Donald Trump has now contributed more than $43 million of his own money into his presidential campaign, according to new FEC filings reviewed by the Associated Press. Most of the money has come in the form of personal loans, though Trump has indicated he will not try to pay himself back using funds donated to his campaign. Trump’s loans have made up roughly 75 percent of the $59 million his campaign has raised, around $57 million of which was spent on the primary battle. Looking ahead, Trump has already announced that he will not be self-funding his general election effort, though attracting contributions from the GOP donor class may be a lot more difficult than his campaign would prefer, and that support might be critical when considering that Trump’s spending so far is less than a third of the $152 million spent by the campaign of likely Democratic nominee Hillary Clinton, according to Politico. The Clinton campaign also surpasses the Trump campaign on a staffing level, with 732 employees compared to the Trump campaign’s 70, and it has also invested significantly more in office space.
Of all presidential candidates, the FEC filings show that Bernie Sanders’s campaign has spent the most to date, dropping $207 million on the race, though the Washington Post noted on Friday that Sanders had only $5.8 million left at the end of April, compared to Clinton’s $30 million at that time, though her campaign’s total also includes funds from joint fundraising efforts with the Democratic Party. Clinton is also the only candidate of the three to have had major super-PAC support, though the Trump campaign, looking to raise $1 billion before election day, is now moving to embrace such assistance, despite Trump himself having frequently criticized his Republican primary opponents for relying on such outside funding. The New York Times passes along that the biggest super-PAC supporting Clinton, Priorities USA Action, has raised $76 million through the end of April, and now has about $47 million on hand to target Trump in the general election. The Times adds that group has broken its fundraising records as a likely result of Donald Trump’s impending nomination, and has already begun running anti-Trump ads in four battleground states.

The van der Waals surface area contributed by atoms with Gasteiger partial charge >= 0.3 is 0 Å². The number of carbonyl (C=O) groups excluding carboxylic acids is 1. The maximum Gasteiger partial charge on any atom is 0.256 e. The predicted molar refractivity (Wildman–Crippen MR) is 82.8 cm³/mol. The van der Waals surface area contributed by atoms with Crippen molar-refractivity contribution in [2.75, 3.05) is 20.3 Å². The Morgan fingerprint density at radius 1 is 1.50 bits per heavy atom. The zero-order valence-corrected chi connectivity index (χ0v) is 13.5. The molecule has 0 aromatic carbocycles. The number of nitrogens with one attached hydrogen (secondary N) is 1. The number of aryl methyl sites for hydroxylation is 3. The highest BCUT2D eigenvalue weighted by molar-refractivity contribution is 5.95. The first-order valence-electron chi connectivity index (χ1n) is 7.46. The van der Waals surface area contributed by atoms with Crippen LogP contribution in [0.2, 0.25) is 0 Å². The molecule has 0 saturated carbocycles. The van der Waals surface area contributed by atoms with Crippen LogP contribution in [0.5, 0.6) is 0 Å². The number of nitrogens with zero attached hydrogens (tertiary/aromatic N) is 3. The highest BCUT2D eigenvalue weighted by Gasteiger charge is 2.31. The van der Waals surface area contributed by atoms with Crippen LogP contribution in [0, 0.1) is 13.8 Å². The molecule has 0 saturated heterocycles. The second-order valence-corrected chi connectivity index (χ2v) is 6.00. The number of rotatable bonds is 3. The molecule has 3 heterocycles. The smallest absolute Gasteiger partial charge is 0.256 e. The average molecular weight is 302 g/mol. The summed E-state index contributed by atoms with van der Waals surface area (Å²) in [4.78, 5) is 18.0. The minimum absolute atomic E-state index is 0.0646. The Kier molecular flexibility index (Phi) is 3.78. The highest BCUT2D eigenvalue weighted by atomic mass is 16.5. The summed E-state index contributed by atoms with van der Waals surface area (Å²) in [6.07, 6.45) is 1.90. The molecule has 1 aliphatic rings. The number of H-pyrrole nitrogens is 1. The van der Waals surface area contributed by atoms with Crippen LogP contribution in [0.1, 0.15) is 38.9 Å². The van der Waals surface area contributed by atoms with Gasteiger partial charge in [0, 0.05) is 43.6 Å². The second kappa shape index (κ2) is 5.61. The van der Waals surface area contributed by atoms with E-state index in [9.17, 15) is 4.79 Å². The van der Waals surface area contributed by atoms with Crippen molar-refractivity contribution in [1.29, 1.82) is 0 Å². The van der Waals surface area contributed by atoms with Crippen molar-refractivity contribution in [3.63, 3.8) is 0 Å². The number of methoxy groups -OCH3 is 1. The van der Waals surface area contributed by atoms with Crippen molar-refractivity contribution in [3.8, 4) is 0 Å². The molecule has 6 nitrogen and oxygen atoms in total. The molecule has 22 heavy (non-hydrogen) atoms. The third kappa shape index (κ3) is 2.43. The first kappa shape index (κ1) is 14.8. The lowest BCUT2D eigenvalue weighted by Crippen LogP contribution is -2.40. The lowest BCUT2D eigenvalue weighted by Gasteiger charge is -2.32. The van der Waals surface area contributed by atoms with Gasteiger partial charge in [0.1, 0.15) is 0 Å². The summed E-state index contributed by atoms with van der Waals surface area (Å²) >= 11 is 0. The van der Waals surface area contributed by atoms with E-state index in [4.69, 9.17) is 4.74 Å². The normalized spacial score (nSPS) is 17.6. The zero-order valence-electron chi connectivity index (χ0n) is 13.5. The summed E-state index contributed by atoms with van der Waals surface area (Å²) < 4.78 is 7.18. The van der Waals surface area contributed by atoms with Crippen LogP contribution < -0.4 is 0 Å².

For the Trump campaign, addressing the disparity in campaign size and support may prove difficult, according to a new Times report which indicates that many in the GOP donor class continue to view the presumptive Republican nominee with skepticism (at best). That’s hardly surprising, considering how many conservative donors are a part of the same Republican establishment that Trump has been actively running against for almost a year, but the resistance also reflects the candidate’s penchant for controversial and often contradictory remarks and positions. More than a dozen of the GOP’s “most reliable” donors — who have combined to give some $90 million to support conservative candidates and causes in the last three elections — have indicated to the Times that they will not contribute or help raise funds for Trump. Others suggested they could see themselves supporting Trump, but only if he, in effect, stops being Trump.
The real estate mogul is already winning at least one spending battle, however. His campaign spent $856,000 on branded merchandise last month, almost ten times more than the Clinton campaign did.
This post has been updated to include details about the GOP donor class withholding their support from Trump.